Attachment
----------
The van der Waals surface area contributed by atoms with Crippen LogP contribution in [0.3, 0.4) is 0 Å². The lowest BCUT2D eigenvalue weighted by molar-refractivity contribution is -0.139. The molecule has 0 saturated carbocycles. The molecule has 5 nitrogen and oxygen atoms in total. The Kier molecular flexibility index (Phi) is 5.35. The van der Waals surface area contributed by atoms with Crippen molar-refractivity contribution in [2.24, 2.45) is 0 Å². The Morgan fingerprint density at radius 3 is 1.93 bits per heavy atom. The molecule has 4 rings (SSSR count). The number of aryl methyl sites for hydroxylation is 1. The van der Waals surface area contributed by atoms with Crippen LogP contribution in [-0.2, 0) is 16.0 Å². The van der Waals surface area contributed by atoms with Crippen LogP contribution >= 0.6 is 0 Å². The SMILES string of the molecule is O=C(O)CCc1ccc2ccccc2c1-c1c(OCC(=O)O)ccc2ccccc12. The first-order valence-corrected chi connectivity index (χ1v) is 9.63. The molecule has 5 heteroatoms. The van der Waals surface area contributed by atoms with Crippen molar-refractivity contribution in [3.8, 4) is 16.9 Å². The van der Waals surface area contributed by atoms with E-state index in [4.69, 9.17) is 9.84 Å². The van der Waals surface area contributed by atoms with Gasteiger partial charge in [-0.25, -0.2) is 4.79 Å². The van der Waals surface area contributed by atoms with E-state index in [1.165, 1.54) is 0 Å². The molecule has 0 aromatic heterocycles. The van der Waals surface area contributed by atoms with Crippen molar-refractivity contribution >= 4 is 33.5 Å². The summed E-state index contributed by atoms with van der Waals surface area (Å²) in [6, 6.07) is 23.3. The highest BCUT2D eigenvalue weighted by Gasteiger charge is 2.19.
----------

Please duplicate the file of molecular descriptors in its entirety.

The van der Waals surface area contributed by atoms with Crippen LogP contribution in [0.3, 0.4) is 0 Å². The lowest BCUT2D eigenvalue weighted by molar-refractivity contribution is -0.139. The molecule has 0 saturated carbocycles. The molecule has 5 nitrogen and oxygen atoms in total. The Kier molecular flexibility index (Phi) is 5.35. The van der Waals surface area contributed by atoms with Crippen molar-refractivity contribution in [2.24, 2.45) is 0 Å². The Morgan fingerprint density at radius 3 is 1.93 bits per heavy atom. The molecule has 4 rings (SSSR count). The number of aryl methyl sites for hydroxylation is 1. The van der Waals surface area contributed by atoms with Crippen LogP contribution in [-0.2, 0) is 16.0 Å². The van der Waals surface area contributed by atoms with Crippen LogP contribution >= 0.6 is 0 Å². The SMILES string of the molecule is O=C(O)CCc1ccc2ccccc2c1-c1c(OCC(=O)O)ccc2ccccc12. The first-order valence-corrected chi connectivity index (χ1v) is 9.63. The molecule has 5 heteroatoms. The van der Waals surface area contributed by atoms with Crippen molar-refractivity contribution in [3.8, 4) is 16.9 Å². The van der Waals surface area contributed by atoms with E-state index in [4.69, 9.17) is 9.84 Å². The van der Waals surface area contributed by atoms with Gasteiger partial charge in [-0.25, -0.2) is 4.79 Å². The van der Waals surface area contributed by atoms with E-state index in [1.165, 1.54) is 0 Å². The molecule has 0 aromatic heterocycles. The van der Waals surface area contributed by atoms with Crippen molar-refractivity contribution >= 4 is 33.5 Å². The summed E-state index contributed by atoms with van der Waals surface area (Å²) in [6, 6.07) is 23.3. The highest BCUT2D eigenvalue weighted by Gasteiger charge is 2.19.